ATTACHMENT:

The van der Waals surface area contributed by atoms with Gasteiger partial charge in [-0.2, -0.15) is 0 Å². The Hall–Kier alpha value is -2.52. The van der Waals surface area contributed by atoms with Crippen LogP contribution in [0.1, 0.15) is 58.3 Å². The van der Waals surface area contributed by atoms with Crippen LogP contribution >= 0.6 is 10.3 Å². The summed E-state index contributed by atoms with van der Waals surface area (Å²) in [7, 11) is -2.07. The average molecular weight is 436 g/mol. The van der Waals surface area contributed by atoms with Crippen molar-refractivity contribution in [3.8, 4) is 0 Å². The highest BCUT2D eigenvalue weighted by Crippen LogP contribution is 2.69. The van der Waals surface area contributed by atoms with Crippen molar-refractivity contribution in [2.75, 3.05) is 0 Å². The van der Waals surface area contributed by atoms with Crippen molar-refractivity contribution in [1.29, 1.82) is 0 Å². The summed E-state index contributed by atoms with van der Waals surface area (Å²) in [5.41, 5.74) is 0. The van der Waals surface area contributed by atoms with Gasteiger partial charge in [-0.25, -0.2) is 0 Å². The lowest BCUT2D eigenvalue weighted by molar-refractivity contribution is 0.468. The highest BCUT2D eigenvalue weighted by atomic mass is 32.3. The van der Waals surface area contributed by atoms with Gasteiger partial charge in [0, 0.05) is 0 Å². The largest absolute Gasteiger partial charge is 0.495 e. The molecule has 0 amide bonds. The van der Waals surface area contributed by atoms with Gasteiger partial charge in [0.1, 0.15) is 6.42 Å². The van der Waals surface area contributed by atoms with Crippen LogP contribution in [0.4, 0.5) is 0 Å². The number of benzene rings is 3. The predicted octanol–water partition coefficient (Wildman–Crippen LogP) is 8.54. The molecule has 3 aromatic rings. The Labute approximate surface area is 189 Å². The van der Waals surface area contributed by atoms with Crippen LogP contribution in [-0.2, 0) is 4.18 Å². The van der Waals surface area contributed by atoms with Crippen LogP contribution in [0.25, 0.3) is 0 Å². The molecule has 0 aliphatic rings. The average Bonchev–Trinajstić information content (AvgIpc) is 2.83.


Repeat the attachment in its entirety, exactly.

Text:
The van der Waals surface area contributed by atoms with Gasteiger partial charge in [-0.2, -0.15) is 0 Å². The Hall–Kier alpha value is -2.52. The van der Waals surface area contributed by atoms with Crippen LogP contribution in [0.1, 0.15) is 58.3 Å². The van der Waals surface area contributed by atoms with Crippen LogP contribution >= 0.6 is 10.3 Å². The summed E-state index contributed by atoms with van der Waals surface area (Å²) in [7, 11) is -2.07. The average molecular weight is 436 g/mol. The van der Waals surface area contributed by atoms with Crippen molar-refractivity contribution in [3.8, 4) is 0 Å². The highest BCUT2D eigenvalue weighted by Crippen LogP contribution is 2.69. The van der Waals surface area contributed by atoms with Crippen molar-refractivity contribution in [2.75, 3.05) is 0 Å². The van der Waals surface area contributed by atoms with Crippen molar-refractivity contribution in [1.29, 1.82) is 0 Å². The summed E-state index contributed by atoms with van der Waals surface area (Å²) in [5.41, 5.74) is 0. The van der Waals surface area contributed by atoms with Gasteiger partial charge in [-0.25, -0.2) is 0 Å². The lowest BCUT2D eigenvalue weighted by molar-refractivity contribution is 0.468. The highest BCUT2D eigenvalue weighted by atomic mass is 32.3. The van der Waals surface area contributed by atoms with Gasteiger partial charge in [0, 0.05) is 0 Å². The largest absolute Gasteiger partial charge is 0.495 e. The molecule has 0 amide bonds. The van der Waals surface area contributed by atoms with Gasteiger partial charge in [0.1, 0.15) is 6.42 Å². The van der Waals surface area contributed by atoms with Crippen LogP contribution in [0.4, 0.5) is 0 Å². The number of benzene rings is 3. The predicted octanol–water partition coefficient (Wildman–Crippen LogP) is 8.54. The molecule has 3 aromatic rings. The Labute approximate surface area is 189 Å². The van der Waals surface area contributed by atoms with Crippen LogP contribution in [-0.2, 0) is 4.18 Å². The van der Waals surface area contributed by atoms with Crippen LogP contribution in [0.25, 0.3) is 0 Å². The molecule has 0 aliphatic rings. The average Bonchev–Trinajstić information content (AvgIpc) is 2.83.